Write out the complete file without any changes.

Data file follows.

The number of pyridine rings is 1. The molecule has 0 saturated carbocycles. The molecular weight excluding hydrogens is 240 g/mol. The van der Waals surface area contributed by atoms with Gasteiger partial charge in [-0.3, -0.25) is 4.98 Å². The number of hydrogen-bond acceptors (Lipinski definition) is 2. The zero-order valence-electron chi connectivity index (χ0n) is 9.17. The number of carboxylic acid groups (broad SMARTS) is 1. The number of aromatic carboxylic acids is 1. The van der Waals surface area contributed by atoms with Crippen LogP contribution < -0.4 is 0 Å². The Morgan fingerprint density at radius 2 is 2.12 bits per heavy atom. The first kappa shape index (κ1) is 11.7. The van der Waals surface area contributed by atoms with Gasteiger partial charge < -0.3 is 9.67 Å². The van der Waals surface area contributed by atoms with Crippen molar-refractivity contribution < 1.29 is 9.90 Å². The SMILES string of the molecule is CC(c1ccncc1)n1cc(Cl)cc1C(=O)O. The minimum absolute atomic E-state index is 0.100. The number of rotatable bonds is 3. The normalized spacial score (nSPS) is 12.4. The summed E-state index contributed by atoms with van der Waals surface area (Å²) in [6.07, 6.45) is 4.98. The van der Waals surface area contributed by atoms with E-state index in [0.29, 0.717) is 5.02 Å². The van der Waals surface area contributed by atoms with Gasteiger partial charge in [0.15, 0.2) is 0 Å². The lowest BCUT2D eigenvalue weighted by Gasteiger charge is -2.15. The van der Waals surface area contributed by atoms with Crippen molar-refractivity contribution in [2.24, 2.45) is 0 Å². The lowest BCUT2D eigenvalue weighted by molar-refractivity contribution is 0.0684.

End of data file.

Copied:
The number of pyridine rings is 1. The molecule has 0 saturated carbocycles. The molecular weight excluding hydrogens is 240 g/mol. The van der Waals surface area contributed by atoms with Gasteiger partial charge in [-0.3, -0.25) is 4.98 Å². The number of hydrogen-bond acceptors (Lipinski definition) is 2. The zero-order valence-electron chi connectivity index (χ0n) is 9.17. The number of carboxylic acid groups (broad SMARTS) is 1. The number of aromatic carboxylic acids is 1. The van der Waals surface area contributed by atoms with Crippen LogP contribution < -0.4 is 0 Å². The Morgan fingerprint density at radius 2 is 2.12 bits per heavy atom. The first kappa shape index (κ1) is 11.7. The van der Waals surface area contributed by atoms with Gasteiger partial charge < -0.3 is 9.67 Å². The van der Waals surface area contributed by atoms with Crippen molar-refractivity contribution < 1.29 is 9.90 Å². The SMILES string of the molecule is CC(c1ccncc1)n1cc(Cl)cc1C(=O)O. The minimum absolute atomic E-state index is 0.100. The number of rotatable bonds is 3. The normalized spacial score (nSPS) is 12.4. The summed E-state index contributed by atoms with van der Waals surface area (Å²) in [6.07, 6.45) is 4.98. The van der Waals surface area contributed by atoms with E-state index in [0.29, 0.717) is 5.02 Å². The van der Waals surface area contributed by atoms with Gasteiger partial charge in [0.15, 0.2) is 0 Å². The lowest BCUT2D eigenvalue weighted by Gasteiger charge is -2.15. The van der Waals surface area contributed by atoms with Crippen molar-refractivity contribution in [2.24, 2.45) is 0 Å². The lowest BCUT2D eigenvalue weighted by molar-refractivity contribution is 0.0684.